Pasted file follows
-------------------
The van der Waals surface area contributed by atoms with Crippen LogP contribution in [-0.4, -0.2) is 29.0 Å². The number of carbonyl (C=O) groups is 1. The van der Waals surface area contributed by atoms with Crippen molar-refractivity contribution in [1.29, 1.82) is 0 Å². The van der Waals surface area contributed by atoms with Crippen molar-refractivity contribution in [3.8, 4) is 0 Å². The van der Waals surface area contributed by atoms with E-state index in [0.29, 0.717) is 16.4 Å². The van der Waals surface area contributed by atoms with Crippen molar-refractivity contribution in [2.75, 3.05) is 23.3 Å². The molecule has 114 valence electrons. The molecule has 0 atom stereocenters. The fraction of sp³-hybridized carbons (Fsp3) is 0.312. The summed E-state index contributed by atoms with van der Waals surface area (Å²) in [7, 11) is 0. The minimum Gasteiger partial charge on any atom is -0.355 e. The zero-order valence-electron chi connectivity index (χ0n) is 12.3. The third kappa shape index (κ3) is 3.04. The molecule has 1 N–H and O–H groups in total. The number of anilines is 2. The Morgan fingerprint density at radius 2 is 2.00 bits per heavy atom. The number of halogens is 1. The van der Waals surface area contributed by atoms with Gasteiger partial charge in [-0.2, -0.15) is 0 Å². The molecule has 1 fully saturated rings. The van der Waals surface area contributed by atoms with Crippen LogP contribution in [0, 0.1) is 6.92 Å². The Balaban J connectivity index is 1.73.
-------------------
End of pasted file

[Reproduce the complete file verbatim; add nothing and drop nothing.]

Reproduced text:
The van der Waals surface area contributed by atoms with Crippen LogP contribution in [-0.4, -0.2) is 29.0 Å². The number of carbonyl (C=O) groups is 1. The van der Waals surface area contributed by atoms with Crippen molar-refractivity contribution in [1.29, 1.82) is 0 Å². The van der Waals surface area contributed by atoms with Crippen molar-refractivity contribution in [3.8, 4) is 0 Å². The van der Waals surface area contributed by atoms with E-state index in [0.29, 0.717) is 16.4 Å². The van der Waals surface area contributed by atoms with Crippen molar-refractivity contribution in [2.75, 3.05) is 23.3 Å². The molecule has 114 valence electrons. The molecule has 0 atom stereocenters. The fraction of sp³-hybridized carbons (Fsp3) is 0.312. The summed E-state index contributed by atoms with van der Waals surface area (Å²) in [7, 11) is 0. The minimum Gasteiger partial charge on any atom is -0.355 e. The zero-order valence-electron chi connectivity index (χ0n) is 12.3. The third kappa shape index (κ3) is 3.04. The molecule has 1 N–H and O–H groups in total. The number of anilines is 2. The Morgan fingerprint density at radius 2 is 2.00 bits per heavy atom. The number of halogens is 1. The van der Waals surface area contributed by atoms with Gasteiger partial charge in [-0.2, -0.15) is 0 Å². The molecule has 1 fully saturated rings. The van der Waals surface area contributed by atoms with Crippen LogP contribution in [0, 0.1) is 6.92 Å². The Balaban J connectivity index is 1.73.